JH: Yeah, I really like that. I think you can actually sum it up as communication. I hadn’t thought of it this way before. All those things you talked about come into communication, right? So there’s interest in the handler, obviously. But if you’re too sensitive, you’re going to be really distracted by the environment, and you can’t communicate with your handler. If you’re aroused, you’re too distracted, and you can’t communicate with your handler. And if your energy level is too low or too high, then you’re not where your handler is and able to work with them.
DJ: That, I think… That is what it turned out to be, which is sort of surprising to me, too. Because I didn’t often… I don’t really think about it. But it is communication with the handler. I think going back to, I always call it, working relationship. But kind of the same thing. I’m getting information from the dog. That’s determining how I act and the dogs getting information from me, that determines how they act. And it’s a quick, a very fast back and forth kind of communication. And in the best teams in agility it’s shorthand. It takes so little for the trainer to tell the dog exactly what to do. And the dog is very confident that, “Oh, yes. This is the right thing. Because I trust that what you’re telling me is always the right thing. And I’m interested in doing what you tell me.” And so that does, I think, come down to a lot of communication. And that takes a while to develop. That takes some time. If you have the dog who is all on his own agenda, and who is sitting on the start line, eyeing that tunnel across the ring, no matter what you say, or do, (laughter) there’s no communication at that moment. They’re done. They know what they’re doing. And that is exactly how it’s gonna end up and it’s not going to end well. So yeah, I think teaching the dog the communication system with you is such an important thing. And we spend a lot of time working on that with arousal as well. Just telling them simple things. Like, “Here, you can have this cookie.” Or, “Wait, I will bring this cookie to you.” Just a simple communication. But it makes a big difference.
JH: That’s it. So it’s both genetics and environment. As you’re saying, it’s a lot of work to get there. But it’s good to have a dog with a solid sort of genetic foundation to head them in the right direction to get there.
DJ: Definitely. Definitely.
JH: Yeah. So that might be a good note for us to end on. Can you tell people where they can find out more about you or what kind of stuff you have coming up? You have a webinar this evening so that’s going to be past (laughter) by the time this airs.
DJ: Yeah. That webinar will be come and gone.
JH: We can try to air this before June, though. You probably have a class in June.
DJ: Oh, yes. I’ve always got something coming up. So people can find me, I have a website www.k9infocus.com. I have a website there. You can find me online at Fenzi Dog Sports Academy, which is where I do the majority of my work. So that’s where you’ll see I’m teaching my Focus class actually in June. There are two different classes. I have Get Focused in June and then Focus Games in August. So I have that coming up. And yes, I have a bunch of webinars and workshops and there’s always projects that I’m working on. It seems like there’s a never ending amount of dog training stuff that I can do. So you can find out more about all that there. I write a weekly blog post through my website, and I’m always on Facebook with stuff like that. And so you can find the blog post there. I’m working on getting a newsletter started. So.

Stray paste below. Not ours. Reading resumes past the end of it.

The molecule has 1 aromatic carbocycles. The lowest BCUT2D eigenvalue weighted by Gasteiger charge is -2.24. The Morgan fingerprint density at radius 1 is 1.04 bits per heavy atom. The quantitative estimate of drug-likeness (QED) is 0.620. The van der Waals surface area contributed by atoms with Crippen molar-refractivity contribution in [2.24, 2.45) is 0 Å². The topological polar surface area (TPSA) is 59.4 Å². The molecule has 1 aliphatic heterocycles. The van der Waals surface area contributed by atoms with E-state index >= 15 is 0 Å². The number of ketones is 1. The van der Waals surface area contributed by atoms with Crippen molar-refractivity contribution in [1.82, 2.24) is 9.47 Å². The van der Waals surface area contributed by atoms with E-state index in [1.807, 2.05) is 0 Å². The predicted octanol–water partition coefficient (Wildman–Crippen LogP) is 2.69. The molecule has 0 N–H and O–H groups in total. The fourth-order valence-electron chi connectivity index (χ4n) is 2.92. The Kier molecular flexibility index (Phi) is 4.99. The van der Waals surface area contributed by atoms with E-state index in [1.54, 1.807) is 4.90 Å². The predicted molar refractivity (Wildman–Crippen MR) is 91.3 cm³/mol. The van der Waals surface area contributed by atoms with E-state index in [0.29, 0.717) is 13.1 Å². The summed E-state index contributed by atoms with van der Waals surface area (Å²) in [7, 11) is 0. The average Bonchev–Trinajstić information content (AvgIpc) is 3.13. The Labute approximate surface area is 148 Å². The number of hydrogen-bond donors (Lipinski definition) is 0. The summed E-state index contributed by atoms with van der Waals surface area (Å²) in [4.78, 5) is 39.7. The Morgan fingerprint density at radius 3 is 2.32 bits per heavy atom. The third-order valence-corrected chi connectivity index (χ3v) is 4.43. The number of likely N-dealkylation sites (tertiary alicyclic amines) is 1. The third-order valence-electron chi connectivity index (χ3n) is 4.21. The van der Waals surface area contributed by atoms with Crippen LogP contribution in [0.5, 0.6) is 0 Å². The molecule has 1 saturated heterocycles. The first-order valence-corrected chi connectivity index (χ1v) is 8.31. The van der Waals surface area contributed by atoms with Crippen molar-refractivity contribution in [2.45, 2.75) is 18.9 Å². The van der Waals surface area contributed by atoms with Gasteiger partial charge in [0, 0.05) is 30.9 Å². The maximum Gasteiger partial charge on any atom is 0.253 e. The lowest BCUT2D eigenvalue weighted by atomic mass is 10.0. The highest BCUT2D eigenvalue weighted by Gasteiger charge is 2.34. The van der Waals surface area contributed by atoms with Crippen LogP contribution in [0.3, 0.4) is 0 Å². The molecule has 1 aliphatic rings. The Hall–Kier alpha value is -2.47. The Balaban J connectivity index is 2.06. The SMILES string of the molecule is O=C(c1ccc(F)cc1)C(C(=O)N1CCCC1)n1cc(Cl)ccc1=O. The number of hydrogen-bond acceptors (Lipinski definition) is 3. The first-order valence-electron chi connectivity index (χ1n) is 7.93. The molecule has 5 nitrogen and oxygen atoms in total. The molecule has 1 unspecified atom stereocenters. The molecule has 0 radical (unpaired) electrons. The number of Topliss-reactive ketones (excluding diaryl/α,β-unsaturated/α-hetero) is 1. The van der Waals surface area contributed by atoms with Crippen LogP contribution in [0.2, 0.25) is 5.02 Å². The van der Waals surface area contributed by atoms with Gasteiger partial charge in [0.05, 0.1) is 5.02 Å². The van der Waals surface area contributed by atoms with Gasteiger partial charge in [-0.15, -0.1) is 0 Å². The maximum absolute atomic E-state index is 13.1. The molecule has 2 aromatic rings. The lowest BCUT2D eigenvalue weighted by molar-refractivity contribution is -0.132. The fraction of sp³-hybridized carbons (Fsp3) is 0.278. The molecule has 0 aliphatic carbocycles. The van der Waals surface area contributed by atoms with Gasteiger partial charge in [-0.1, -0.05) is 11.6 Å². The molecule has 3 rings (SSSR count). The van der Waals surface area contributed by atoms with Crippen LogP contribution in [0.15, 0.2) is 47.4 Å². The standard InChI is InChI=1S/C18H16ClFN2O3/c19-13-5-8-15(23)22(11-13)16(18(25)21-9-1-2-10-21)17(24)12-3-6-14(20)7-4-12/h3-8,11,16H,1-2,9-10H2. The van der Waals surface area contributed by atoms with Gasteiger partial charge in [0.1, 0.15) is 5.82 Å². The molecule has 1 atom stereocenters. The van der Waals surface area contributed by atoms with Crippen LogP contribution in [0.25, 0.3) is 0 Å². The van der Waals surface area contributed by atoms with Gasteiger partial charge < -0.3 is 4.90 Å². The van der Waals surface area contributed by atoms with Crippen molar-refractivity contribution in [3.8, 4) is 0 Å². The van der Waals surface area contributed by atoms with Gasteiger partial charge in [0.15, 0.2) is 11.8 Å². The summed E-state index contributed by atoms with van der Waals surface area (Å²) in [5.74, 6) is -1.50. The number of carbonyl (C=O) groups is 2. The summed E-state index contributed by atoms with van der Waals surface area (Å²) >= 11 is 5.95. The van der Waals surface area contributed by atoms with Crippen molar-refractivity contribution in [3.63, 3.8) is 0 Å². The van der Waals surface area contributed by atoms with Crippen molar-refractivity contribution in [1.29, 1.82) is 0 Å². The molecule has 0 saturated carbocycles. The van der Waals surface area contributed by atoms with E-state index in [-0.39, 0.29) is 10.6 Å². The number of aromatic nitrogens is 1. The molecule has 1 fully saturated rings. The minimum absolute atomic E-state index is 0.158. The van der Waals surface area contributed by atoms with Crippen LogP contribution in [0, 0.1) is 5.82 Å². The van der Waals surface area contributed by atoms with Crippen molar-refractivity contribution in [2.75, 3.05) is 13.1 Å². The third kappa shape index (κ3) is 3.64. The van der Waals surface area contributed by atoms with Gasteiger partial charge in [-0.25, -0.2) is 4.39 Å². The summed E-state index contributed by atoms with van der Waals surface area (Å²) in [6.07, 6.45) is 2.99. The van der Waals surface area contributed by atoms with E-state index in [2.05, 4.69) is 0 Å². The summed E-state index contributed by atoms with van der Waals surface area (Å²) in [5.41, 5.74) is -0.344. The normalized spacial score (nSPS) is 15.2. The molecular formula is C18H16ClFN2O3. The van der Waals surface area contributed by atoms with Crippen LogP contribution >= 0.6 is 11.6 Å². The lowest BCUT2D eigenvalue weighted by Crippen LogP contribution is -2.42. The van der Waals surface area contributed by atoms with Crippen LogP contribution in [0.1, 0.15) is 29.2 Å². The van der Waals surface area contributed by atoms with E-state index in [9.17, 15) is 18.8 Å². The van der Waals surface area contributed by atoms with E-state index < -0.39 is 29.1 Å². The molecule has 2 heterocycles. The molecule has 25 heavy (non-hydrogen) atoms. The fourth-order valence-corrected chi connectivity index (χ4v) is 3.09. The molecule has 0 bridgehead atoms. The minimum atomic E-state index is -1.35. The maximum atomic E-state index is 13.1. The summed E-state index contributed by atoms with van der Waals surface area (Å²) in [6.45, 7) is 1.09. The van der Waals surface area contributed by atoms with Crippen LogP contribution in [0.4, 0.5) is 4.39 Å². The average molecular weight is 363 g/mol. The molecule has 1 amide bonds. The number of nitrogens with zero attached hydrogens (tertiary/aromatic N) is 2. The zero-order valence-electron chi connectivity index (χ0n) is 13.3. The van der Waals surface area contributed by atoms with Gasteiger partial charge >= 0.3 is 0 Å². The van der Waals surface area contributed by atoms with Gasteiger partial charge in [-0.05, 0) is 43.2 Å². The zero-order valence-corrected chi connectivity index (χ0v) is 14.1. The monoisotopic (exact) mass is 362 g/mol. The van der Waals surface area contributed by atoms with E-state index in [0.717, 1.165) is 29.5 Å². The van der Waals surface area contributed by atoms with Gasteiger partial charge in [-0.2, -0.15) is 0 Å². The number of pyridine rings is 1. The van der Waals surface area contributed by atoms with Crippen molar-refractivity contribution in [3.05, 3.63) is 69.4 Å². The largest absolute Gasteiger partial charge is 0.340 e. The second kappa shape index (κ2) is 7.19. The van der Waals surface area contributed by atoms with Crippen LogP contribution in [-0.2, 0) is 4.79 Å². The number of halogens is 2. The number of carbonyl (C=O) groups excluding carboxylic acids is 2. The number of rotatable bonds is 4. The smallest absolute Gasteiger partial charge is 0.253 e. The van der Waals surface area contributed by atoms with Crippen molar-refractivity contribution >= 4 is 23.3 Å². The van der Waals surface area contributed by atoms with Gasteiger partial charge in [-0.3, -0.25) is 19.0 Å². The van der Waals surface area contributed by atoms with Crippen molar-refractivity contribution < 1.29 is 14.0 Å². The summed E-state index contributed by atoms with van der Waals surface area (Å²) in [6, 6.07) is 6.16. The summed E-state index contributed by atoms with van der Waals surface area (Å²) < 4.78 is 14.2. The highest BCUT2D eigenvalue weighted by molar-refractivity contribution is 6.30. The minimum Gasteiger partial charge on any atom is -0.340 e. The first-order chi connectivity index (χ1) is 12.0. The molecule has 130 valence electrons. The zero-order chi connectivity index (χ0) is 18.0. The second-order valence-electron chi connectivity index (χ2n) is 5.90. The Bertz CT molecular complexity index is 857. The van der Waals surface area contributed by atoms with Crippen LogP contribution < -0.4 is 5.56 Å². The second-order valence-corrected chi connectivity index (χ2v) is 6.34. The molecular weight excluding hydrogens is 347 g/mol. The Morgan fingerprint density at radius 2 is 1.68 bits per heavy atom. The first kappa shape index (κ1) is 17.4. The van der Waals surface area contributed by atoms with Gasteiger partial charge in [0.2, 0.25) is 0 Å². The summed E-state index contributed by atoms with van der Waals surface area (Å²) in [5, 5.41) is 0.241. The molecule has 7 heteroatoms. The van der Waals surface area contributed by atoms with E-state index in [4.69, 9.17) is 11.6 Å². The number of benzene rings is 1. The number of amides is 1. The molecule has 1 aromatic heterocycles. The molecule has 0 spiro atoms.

JH: You have a cooperative care website as well, I believe?
DJ: The website isn’t up yet. But I have a Facebook page. Yeah. It’s called Cooperative Care with Deb Jones. There’s a Facebook page and a YouTube channel. And we’re working on putting together a Cooperative Care Certificate program that people can work through and earn. So cooperative care just briefly is all the husbandry work you do for grooming and veterinary care. So breaking that down, teaching our dogs to tolerate a whole lot of what they think is nonsense and weird stuff, so that we can take good physical care of them. All that falls under cooperative care. So yeah, you can find those on Facebook or on the YouTube channel, as well. So yeah, lots of projects going on there. But you can find me online.
JH: Yes, you are. All right. Well, fabulous. Thank you so much. This was a blast.
DJ: No, thanks, Jessica. I always have fun talking to you. (laughter)
DJ: We always have a good time together.
JH: We always have a good time together.
Thanks so much for listening. The Functional Breeding Podcast is a product of the Functional Dog Collaborative and was produced by Sarah Espinosa Socal. Come join us at the Functional Breeding Facebook group to talk about this episode or about responsible breeding practices in general. To learn more about the Functional Dog Collaborative, check out www.functionalbreeding.org. Enjoy your dogs.